Aberdeen University exams to go ahead despite no-detriment policy

The university released details of their no detriment policy via an email to students.


An e-mail was sent by the University of Aberdeen on the morning of 16th April to level 3, 4, and 5 students regarding a ‘no-detrimental policy’.

The e-mail contained how the university is just being as flexible as they can when it comes to delivering these assessments. In summary, no they are not cancelling the exams.

Aberdeen University has said it is trying to relieve as much stress and hassle on their students, by not putting the regular restrictions that a normal examination would.

Some exams, depending on the course, have been given one-week or two-week deadlines before submission instead of having a time limit in which to complete them in.

The email also states that appropriate extensions are given without needing the students to provide any medical certificates.

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The capping grade for resits have been lifted, so a person doing resits could potentially get a higher grade than just having a mere pass on their courses.

If a fourth-year student has not achieved the right amount of credits then they will be directly considered by the Students Process Committee to be given specific procedures in order to make up for the missing credits.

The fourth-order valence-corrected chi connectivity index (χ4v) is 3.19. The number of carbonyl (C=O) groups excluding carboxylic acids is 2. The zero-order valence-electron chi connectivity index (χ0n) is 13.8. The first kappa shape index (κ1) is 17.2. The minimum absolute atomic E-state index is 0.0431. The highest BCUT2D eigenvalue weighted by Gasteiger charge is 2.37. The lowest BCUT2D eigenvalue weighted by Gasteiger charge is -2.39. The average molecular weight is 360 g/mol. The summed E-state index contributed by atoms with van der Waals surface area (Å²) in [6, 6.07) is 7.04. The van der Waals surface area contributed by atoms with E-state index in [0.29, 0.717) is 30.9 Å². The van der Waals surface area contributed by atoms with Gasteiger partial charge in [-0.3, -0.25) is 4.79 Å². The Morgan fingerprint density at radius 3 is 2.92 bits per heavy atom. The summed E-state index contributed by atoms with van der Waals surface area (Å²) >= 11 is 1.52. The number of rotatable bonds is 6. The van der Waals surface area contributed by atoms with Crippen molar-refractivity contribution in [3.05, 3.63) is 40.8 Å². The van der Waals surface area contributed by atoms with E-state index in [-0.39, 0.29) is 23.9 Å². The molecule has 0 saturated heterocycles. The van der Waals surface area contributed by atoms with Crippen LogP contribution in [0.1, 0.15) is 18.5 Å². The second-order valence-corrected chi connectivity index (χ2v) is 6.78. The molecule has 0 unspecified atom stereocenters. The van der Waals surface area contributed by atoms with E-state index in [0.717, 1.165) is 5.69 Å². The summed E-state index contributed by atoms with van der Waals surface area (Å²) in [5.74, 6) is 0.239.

The examinations are still a huge contributor on what degree specification final year students will get.

The majority of further assessments for first and second years have been cancelled. A lot of third, fourth, and postgraduate students had expressed interests in having their exams cancelled through signing the petition made by Tom Johnson. The petition has over 530 signatures.

A ‘no-detrimental policy’ is announced when a student or group of students is under circumstances that do not allow him/her to perform in peak level during assessments/examinations. A global pandemic like COVID-19 is one of those rare circumstances, that causes the aide of the no-detrimental policy to be applied to assist students.

Other universities have also announced a no-detrimental policy, these policies have different implications when it comes to their examinations and further assessments.

The University of Edinburgh, for example, does not make their examinations compulsory. The exams have no negative impact on the grade point average, but it could, however, boost a student’s grade point average.

The University of  Exeter had the same implications as Edinburgh when it comes to their ‘no-detriment policy’. Exeter claims that as long as the students have gotten at least 40% as their grade point average, that the exams would not impact their current GPA negatively.

These universities are not the only ones who apply this kind of rule, Southampton, Dundee, and dozens of universities are following the trend of only requiring the bare minimum from students.

The question now remains is Aberdeen Uni taking the ethical approach when it comes to the procedures of their no-detriment policy? Should they follow the route that Edinburgh, Exeter and other universities are taking, which only requires the bare minimum?